Source: The Australian, Friday, March 1, 1996, p.3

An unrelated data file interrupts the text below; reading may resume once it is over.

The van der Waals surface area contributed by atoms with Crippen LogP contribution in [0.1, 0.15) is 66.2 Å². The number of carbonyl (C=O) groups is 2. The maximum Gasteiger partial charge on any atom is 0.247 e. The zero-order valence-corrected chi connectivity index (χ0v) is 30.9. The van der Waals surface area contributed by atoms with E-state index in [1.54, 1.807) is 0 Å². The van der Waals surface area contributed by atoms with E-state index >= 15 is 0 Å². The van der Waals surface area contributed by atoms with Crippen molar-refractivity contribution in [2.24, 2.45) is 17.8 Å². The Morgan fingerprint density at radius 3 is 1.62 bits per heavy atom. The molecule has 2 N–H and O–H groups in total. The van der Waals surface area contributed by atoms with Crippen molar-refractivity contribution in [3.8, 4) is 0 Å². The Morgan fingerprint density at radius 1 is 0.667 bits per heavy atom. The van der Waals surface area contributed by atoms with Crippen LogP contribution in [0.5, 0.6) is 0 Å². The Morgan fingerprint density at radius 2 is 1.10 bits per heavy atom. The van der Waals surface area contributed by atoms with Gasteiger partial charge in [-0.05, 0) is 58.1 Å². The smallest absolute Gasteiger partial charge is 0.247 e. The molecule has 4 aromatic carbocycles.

By social affairs writer MICHELLE GUNN THE average Australian household spends $30 a week or more than a quarter of the weekly food budget on take-away meals and eating out, according to a survey released yesterday by the Australian Bureau of Statistics. It may be the speed of life, the joys to be found in our buzzing restaurants and cafes, or a reluctance to spend hours in the kitchen. Whatever the reason, Australians spend more and more of their weekly earnings on meals prepared outside the home. According to the ABS the average household spends about $17 a week dining in restaurants, hotels and clubs, and $12 a week on take-away food. This equals about 27 per cent of total expenditure on food and non- alcoholic drinks compared to 25 per cent in 1988-89 and 22 per cent in 1984. Part of the ABS's 1993-94 Household Expenditure Survey series, the publication released yesterday, gives detailed information on the expenses incurred each week by Australian households. It found food and nonalcoholic beverages were a household's greatest expense at $111 each week. This included $18 on meat and seafood, $14 on fruit, nuts and vegetables, $13 on bakery products and cereals, $11 on dairy products, eggs and oils and $8 on miscellaneous drinks. By comparison $17 a week is spent on alcoholic beverages (beer $9, wine $4, spirits $3, other $1). The survey found households spend about $602 a week on goods and services with more than half of this money going on food, transport and housing. At $94 a week, transport is the second-biggest expense. Not surprisingly most of this is spent on running the family car or cars, with $27 going on repayments, $26 on petrol, $15 on insurance and registration, and $20 on other running expenses. Public transport fares amount to $3 a week, as do taxi and air fares. The fourth greatest expense is recreation, which at $79 a week is 33 per cent higher than in the late 1980s. Just over a third of this is spent on holidays.
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